With the big numbers Leunen put up in the tournament from the field and on the boards, you’d think that he was an brute in the paint. But the truth is while Leunen was tough to handle inside, he was as comfortable facing the basket as he was posting up. While the majority of the points he scored were off hoops in the lane, they mostly came from some great movement off the ball by him to get open underneath so that passers could find him. And, for the most part, when he got the ball inside, he was able to convert. Leunen showed the ability to run the floor, shoot from the perimeter with range, and handle the ball like a small forward at times. But because of his height and his willingness to play where the team needs him to play, he operates mostly down low. Leunen will need to build some strength, as he couldn’t finish some plays inside because he lacked the muscle to power his way in. But his combination of size and versatility will make him attractive as a sleeper recruit for some major programs, and currently Oregon State, California, and Gonzaga have shown early interest. And based on his performance in the LSI, more schools will likely start calling. Leunen was an LSI All-Tournament pick.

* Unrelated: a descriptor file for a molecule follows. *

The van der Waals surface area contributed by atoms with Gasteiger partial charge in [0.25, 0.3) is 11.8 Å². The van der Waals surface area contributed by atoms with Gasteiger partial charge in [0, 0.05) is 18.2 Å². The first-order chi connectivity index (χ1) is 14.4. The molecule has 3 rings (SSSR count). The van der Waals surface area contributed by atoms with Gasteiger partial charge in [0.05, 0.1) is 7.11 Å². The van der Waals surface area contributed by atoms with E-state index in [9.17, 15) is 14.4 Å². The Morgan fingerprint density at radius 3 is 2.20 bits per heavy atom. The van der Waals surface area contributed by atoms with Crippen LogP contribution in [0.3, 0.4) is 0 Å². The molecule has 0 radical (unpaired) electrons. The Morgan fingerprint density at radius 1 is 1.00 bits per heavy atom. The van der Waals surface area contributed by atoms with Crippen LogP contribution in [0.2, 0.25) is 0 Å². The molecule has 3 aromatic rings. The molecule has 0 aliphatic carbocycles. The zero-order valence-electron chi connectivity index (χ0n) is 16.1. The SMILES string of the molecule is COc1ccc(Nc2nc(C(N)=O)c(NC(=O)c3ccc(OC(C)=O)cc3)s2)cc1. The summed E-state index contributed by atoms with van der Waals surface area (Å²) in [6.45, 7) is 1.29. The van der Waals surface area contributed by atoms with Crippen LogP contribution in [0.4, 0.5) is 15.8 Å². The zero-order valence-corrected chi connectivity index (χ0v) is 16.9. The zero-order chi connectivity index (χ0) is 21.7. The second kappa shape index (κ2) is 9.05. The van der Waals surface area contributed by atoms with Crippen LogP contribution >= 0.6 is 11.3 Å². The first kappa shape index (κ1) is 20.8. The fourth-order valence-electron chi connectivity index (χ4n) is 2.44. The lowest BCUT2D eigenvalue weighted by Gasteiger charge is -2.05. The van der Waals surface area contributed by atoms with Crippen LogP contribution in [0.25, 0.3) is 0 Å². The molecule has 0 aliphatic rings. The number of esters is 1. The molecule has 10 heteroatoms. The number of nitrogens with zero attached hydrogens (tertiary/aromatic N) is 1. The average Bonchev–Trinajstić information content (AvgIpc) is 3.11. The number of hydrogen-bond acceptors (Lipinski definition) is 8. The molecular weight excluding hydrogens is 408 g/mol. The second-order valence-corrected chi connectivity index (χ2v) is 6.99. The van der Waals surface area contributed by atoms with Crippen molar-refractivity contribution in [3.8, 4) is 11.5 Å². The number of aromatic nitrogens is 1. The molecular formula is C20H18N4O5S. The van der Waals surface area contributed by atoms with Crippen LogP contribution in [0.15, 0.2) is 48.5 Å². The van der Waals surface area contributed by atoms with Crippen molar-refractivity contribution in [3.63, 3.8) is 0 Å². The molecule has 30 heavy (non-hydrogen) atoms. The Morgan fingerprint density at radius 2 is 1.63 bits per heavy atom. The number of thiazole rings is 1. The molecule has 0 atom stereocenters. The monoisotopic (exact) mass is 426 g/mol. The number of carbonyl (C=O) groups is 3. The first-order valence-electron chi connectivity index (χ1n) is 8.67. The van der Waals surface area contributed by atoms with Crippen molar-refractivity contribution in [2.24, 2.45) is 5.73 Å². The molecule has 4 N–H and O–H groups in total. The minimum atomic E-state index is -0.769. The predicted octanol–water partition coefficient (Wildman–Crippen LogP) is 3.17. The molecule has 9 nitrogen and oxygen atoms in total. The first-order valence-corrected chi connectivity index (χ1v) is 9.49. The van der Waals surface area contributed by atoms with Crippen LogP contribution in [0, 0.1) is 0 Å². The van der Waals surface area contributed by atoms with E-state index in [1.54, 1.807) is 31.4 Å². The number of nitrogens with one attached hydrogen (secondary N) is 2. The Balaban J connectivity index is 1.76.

Dave Neal, Bishop O’Connell, 6-7, Forward, Sophomore

Stats: 8.3 ppg, 5.5 rpg, 2.0 spg, .452 fg, .833 ft

Upon first glance at Neal on the court, you wouldn’t think he was a hoopster for anything else than his height. He’s rather slow, probably couldn’t jump over a phone book, and has the build of a tight end. But what Neal lacks in athletic ability he more than makes up for with fundamentals, smarts, and all-out hustle. He showed fantastic ability in utilizing his solid frame to establish position inside, and after receiving the ball, displayed a nice turnaround one-handed flip shot in the post. He also faced up to the hoop and hit a few mid-range jumpers. Defensively, he may not have had the quickness to guard faster players, but did a good job hustling and staying in-between his assignment and the basket. Neal also helped out on the glass, and simply was in the right place at the right time for several putbacks – including the game-winner in the finals. Look for him to be highly pursued by some of the top programs in the Northeast over the next couple of years.

Eric Smith, Bishop O’Connell, 5-9, Guard, Junior

Stats: 16.0 ppg, 3.3 rpg, 2.5 apg, .511 fg, .464 3pt, .833 ft